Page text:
Satyricon - The Shadowthrone
Moonfog Productions
Black Metal
7 songs (49:01)
Release year: 1994
Satyricon, Moonfog Productions
Reviewed by Goat

Early Satyricon is not well appreciated in these modern times where the band are better known for the Black Crow On A Tombstone video than for being one of Black Metal’s standard-bearers in the 90s. Yet you can always find a few crotchety kvlt types hidden in message board shadows willing to scoff at the band’s post-millennial output and proclaim the virtues of the first three albums especially, and digging The Shadowthrone out for another listen it’s hard to argue. I’ve learnt to love Satyricon’s modern grooving sound, but it’s not a patch on the days when the band were followers of sounds ancient, giving their early albums a ‘medieval’ folksy sound that, when done right, can produce some of the genre’s best offerings. And The Shadowthrone is most definitely done right.

The usual duo of Satyr and Frost are here joined by Emperor’s Samoth on bass and additional guitars, creating a traditional yet powerful symphonic-backed sound. Synths on the album (played by Arcturus’ Steinar Sverd Johnson) are well-placed, even in interludes, and give the music a powerfully epic feel. As with the previous album, the music is carried by the transcendental guitar riffs, here more intense and interesting than the slightly amateurish feel that Dark Medieval Times can have. You can tell that the band’s wings were starting to seriously unfurl from that cover art, mysterious and atmospheric yet quite tasteful considering the year of release, and the music follows suite. It’s interesting to hear that even now Frost is upfront in the mix, unafraid of drum patterns divergent from the usual blasts, often throwing in little drum rolls or fills. Moments like the Viking chants, piano or spoken sections in Hvite Krists Dod show Satyr already precociously talented despite his relative youth (nineteen at this time) and those aforementioned folksy moments such as the sudden addition of lush acoustic strums to the cold atmospheric roar of Woods To Eternity are fascinatingly ahead of their time.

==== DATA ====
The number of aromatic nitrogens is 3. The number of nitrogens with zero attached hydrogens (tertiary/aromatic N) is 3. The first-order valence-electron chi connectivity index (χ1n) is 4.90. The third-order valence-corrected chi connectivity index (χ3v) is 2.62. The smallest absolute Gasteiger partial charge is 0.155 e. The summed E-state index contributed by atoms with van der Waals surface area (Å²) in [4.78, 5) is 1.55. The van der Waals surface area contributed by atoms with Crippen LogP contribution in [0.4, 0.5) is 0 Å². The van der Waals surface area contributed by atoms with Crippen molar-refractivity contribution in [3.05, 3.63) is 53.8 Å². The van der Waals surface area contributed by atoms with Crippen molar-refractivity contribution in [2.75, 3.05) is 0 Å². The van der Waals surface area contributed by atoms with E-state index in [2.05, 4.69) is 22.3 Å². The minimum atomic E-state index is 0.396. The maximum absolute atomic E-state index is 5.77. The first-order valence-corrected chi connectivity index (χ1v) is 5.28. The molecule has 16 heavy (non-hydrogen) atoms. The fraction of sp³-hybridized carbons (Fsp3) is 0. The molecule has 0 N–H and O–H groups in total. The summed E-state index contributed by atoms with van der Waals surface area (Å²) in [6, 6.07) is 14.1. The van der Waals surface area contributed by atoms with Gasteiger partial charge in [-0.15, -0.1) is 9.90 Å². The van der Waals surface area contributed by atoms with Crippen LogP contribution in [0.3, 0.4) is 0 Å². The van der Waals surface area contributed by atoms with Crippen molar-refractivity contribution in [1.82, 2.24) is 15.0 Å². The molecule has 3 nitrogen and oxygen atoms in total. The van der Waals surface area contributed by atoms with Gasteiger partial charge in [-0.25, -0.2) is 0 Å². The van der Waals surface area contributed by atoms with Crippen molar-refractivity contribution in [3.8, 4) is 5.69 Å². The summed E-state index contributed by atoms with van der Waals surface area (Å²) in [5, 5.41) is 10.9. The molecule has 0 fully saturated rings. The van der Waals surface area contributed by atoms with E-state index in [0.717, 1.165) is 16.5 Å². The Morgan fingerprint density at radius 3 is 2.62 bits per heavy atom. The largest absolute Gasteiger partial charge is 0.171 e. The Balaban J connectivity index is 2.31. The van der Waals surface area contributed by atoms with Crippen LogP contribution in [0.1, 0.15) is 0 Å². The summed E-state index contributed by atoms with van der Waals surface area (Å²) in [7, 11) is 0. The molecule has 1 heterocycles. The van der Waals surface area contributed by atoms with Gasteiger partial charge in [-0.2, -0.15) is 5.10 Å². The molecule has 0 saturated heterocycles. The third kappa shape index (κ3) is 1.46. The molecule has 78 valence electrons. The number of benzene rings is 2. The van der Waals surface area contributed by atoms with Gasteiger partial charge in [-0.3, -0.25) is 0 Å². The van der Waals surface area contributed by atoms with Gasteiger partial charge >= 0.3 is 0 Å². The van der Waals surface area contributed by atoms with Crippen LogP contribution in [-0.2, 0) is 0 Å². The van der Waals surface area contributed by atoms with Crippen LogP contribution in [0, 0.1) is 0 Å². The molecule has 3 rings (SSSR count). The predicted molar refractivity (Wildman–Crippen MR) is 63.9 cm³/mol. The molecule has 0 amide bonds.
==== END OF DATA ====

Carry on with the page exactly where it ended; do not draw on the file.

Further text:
Yet this album is Black Metal first and foremost, and it’s an example of the genre at its finest. The rampaging In The Mist By The Hills mixes aggression and strange, beautiful melody with the best of them, and Vikingland rivals early Enslaved with its male choirs. The nine-minute Dominions Of Satyricon is unabashedly epic, almost progressive in tone and compellingly hypnotic in true Norwegian style. Where Dark Medieval Times sketched out an image of the band’s vision, The Shadowthrone gives it colour and life, energy and power, ambitiously stretching beyond the genre’s roots to create something otherworldly and impressive even years later. Many will consider it Satyricon’s greatest achievement, without a doubt a black metal classic and a vital purchase.

Killing Songs :
Goat quoted CLASSIC
Other albums by Satyricon that we have reviewed:
Satyricon - Deep Calleth Upon Deep reviewed by Goat and quoted 75 / 100
Satyricon - Satyricon reviewed by Goat and quoted 60 / 100
Satyricon - Dark Medieval Times reviewed by James and quoted CLASSIC
Satyricon - The Age Of Nero reviewed by Goat and quoted 84 / 100
Satyricon - Rebel Extravaganza reviewed by Goat and quoted 90 / 100
To see all 9 reviews click here
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